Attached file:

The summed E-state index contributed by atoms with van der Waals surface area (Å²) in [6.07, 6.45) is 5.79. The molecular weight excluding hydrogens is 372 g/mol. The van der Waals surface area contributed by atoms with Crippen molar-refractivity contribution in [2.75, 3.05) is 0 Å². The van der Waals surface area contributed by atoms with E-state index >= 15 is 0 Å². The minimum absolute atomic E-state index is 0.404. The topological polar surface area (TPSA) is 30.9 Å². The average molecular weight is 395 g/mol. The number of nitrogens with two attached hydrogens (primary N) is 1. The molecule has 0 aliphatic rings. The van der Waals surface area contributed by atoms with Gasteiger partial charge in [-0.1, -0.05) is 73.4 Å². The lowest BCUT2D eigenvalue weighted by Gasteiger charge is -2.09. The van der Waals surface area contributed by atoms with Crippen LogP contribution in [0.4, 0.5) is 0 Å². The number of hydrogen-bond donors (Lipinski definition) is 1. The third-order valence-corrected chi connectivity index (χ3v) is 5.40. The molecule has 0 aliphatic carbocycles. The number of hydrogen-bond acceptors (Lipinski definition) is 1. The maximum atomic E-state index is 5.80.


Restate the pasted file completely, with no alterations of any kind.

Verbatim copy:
The summed E-state index contributed by atoms with van der Waals surface area (Å²) in [6.07, 6.45) is 5.79. The molecular weight excluding hydrogens is 372 g/mol. The van der Waals surface area contributed by atoms with Crippen molar-refractivity contribution in [2.75, 3.05) is 0 Å². The van der Waals surface area contributed by atoms with E-state index >= 15 is 0 Å². The minimum absolute atomic E-state index is 0.404. The topological polar surface area (TPSA) is 30.9 Å². The average molecular weight is 395 g/mol. The number of nitrogens with two attached hydrogens (primary N) is 1. The molecule has 0 aliphatic rings. The van der Waals surface area contributed by atoms with Gasteiger partial charge in [-0.1, -0.05) is 73.4 Å². The lowest BCUT2D eigenvalue weighted by Gasteiger charge is -2.09. The van der Waals surface area contributed by atoms with Crippen LogP contribution in [0.4, 0.5) is 0 Å². The number of hydrogen-bond donors (Lipinski definition) is 1. The third-order valence-corrected chi connectivity index (χ3v) is 5.40. The molecule has 0 aliphatic carbocycles. The number of hydrogen-bond acceptors (Lipinski definition) is 1. The maximum atomic E-state index is 5.80.